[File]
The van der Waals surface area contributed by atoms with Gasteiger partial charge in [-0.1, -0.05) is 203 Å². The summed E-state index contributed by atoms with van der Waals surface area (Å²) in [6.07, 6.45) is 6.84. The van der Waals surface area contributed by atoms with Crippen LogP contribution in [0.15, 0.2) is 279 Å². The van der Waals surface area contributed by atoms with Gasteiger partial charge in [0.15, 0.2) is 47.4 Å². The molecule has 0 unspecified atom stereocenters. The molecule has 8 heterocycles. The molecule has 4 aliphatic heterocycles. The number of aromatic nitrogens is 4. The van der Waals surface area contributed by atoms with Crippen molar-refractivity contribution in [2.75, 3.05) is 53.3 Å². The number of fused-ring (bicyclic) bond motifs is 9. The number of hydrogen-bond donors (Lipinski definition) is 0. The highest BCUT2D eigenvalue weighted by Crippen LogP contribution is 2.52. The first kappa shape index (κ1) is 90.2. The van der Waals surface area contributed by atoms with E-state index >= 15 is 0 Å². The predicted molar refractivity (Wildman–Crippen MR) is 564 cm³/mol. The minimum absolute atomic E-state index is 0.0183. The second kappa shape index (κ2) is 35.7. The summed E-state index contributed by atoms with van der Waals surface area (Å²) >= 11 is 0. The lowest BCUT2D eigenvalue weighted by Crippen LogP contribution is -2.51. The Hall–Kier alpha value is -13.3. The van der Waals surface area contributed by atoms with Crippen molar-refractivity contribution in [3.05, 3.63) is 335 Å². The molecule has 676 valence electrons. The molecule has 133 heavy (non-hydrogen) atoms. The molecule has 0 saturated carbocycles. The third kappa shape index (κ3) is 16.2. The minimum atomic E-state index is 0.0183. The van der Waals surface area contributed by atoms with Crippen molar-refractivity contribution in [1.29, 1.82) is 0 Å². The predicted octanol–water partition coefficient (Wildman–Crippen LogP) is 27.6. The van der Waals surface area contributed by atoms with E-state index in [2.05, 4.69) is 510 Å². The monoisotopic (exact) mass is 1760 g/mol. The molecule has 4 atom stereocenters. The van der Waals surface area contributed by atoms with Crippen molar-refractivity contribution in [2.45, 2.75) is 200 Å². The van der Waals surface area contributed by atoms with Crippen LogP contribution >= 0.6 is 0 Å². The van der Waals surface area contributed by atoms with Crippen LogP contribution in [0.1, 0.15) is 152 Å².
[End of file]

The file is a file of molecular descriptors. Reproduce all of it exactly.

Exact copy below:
The van der Waals surface area contributed by atoms with Gasteiger partial charge in [-0.1, -0.05) is 203 Å². The summed E-state index contributed by atoms with van der Waals surface area (Å²) in [6.07, 6.45) is 6.84. The van der Waals surface area contributed by atoms with Crippen LogP contribution in [0.15, 0.2) is 279 Å². The van der Waals surface area contributed by atoms with Gasteiger partial charge in [0.15, 0.2) is 47.4 Å². The molecule has 0 unspecified atom stereocenters. The molecule has 8 heterocycles. The molecule has 4 aliphatic heterocycles. The number of aromatic nitrogens is 4. The van der Waals surface area contributed by atoms with Crippen molar-refractivity contribution in [2.75, 3.05) is 53.3 Å². The number of fused-ring (bicyclic) bond motifs is 9. The number of hydrogen-bond donors (Lipinski definition) is 0. The highest BCUT2D eigenvalue weighted by Crippen LogP contribution is 2.52. The first kappa shape index (κ1) is 90.2. The van der Waals surface area contributed by atoms with E-state index >= 15 is 0 Å². The predicted molar refractivity (Wildman–Crippen MR) is 564 cm³/mol. The minimum absolute atomic E-state index is 0.0183. The second kappa shape index (κ2) is 35.7. The summed E-state index contributed by atoms with van der Waals surface area (Å²) >= 11 is 0. The lowest BCUT2D eigenvalue weighted by Crippen LogP contribution is -2.51. The Hall–Kier alpha value is -13.3. The van der Waals surface area contributed by atoms with Crippen molar-refractivity contribution in [3.05, 3.63) is 335 Å². The molecule has 676 valence electrons. The molecule has 133 heavy (non-hydrogen) atoms. The molecule has 0 saturated carbocycles. The third kappa shape index (κ3) is 16.2. The minimum atomic E-state index is 0.0183. The van der Waals surface area contributed by atoms with Crippen molar-refractivity contribution in [1.29, 1.82) is 0 Å². The predicted octanol–water partition coefficient (Wildman–Crippen LogP) is 27.6. The van der Waals surface area contributed by atoms with E-state index in [2.05, 4.69) is 510 Å². The monoisotopic (exact) mass is 1760 g/mol. The molecule has 4 atom stereocenters. The van der Waals surface area contributed by atoms with Crippen molar-refractivity contribution in [2.45, 2.75) is 200 Å². The van der Waals surface area contributed by atoms with Crippen LogP contribution >= 0.6 is 0 Å². The van der Waals surface area contributed by atoms with Crippen LogP contribution in [0.1, 0.15) is 152 Å².